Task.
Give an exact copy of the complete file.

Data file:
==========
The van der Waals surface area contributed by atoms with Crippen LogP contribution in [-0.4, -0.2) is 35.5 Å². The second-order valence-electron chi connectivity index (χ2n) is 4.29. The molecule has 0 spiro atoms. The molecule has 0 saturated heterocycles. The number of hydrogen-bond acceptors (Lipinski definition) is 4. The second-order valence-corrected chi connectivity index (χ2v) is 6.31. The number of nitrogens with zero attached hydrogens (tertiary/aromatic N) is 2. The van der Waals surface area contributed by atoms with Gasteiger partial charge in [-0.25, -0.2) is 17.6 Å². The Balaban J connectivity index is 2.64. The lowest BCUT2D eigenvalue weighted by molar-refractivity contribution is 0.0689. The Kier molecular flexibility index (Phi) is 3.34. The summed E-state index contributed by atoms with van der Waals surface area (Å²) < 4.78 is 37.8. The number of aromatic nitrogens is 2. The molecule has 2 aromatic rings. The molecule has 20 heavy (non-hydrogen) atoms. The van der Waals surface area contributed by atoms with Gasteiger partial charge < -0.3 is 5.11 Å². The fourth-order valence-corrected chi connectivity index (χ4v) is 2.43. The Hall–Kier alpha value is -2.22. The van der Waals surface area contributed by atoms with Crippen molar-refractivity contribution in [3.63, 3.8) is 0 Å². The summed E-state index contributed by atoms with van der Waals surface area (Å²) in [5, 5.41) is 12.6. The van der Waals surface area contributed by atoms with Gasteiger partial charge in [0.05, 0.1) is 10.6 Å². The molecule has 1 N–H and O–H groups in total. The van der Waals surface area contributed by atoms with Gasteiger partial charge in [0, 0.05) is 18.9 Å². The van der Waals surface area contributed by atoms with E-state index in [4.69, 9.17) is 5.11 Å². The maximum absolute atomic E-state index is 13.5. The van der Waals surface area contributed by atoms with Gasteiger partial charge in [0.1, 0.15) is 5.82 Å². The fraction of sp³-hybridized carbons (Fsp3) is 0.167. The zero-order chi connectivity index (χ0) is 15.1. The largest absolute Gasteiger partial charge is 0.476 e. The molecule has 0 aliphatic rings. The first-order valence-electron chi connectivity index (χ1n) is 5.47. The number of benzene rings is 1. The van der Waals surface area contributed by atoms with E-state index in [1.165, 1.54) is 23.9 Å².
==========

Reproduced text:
The van der Waals surface area contributed by atoms with Crippen LogP contribution in [-0.4, -0.2) is 35.5 Å². The second-order valence-electron chi connectivity index (χ2n) is 4.29. The molecule has 0 spiro atoms. The molecule has 0 saturated heterocycles. The number of hydrogen-bond acceptors (Lipinski definition) is 4. The second-order valence-corrected chi connectivity index (χ2v) is 6.31. The number of nitrogens with zero attached hydrogens (tertiary/aromatic N) is 2. The van der Waals surface area contributed by atoms with Gasteiger partial charge in [-0.25, -0.2) is 17.6 Å². The Balaban J connectivity index is 2.64. The lowest BCUT2D eigenvalue weighted by molar-refractivity contribution is 0.0689. The Kier molecular flexibility index (Phi) is 3.34. The summed E-state index contributed by atoms with van der Waals surface area (Å²) < 4.78 is 37.8. The number of aromatic nitrogens is 2. The molecule has 2 aromatic rings. The molecule has 20 heavy (non-hydrogen) atoms. The van der Waals surface area contributed by atoms with Gasteiger partial charge < -0.3 is 5.11 Å². The fourth-order valence-corrected chi connectivity index (χ4v) is 2.43. The Hall–Kier alpha value is -2.22. The van der Waals surface area contributed by atoms with Crippen molar-refractivity contribution in [3.63, 3.8) is 0 Å². The summed E-state index contributed by atoms with van der Waals surface area (Å²) in [5, 5.41) is 12.6. The van der Waals surface area contributed by atoms with Gasteiger partial charge in [0.05, 0.1) is 10.6 Å². The molecule has 1 N–H and O–H groups in total. The van der Waals surface area contributed by atoms with Gasteiger partial charge in [0, 0.05) is 18.9 Å². The van der Waals surface area contributed by atoms with E-state index in [4.69, 9.17) is 5.11 Å². The maximum absolute atomic E-state index is 13.5. The van der Waals surface area contributed by atoms with Gasteiger partial charge in [0.1, 0.15) is 5.82 Å². The fraction of sp³-hybridized carbons (Fsp3) is 0.167. The zero-order chi connectivity index (χ0) is 15.1. The largest absolute Gasteiger partial charge is 0.476 e. The molecule has 0 aliphatic rings. The first-order valence-electron chi connectivity index (χ1n) is 5.47. The number of benzene rings is 1. The van der Waals surface area contributed by atoms with E-state index in [1.165, 1.54) is 23.9 Å².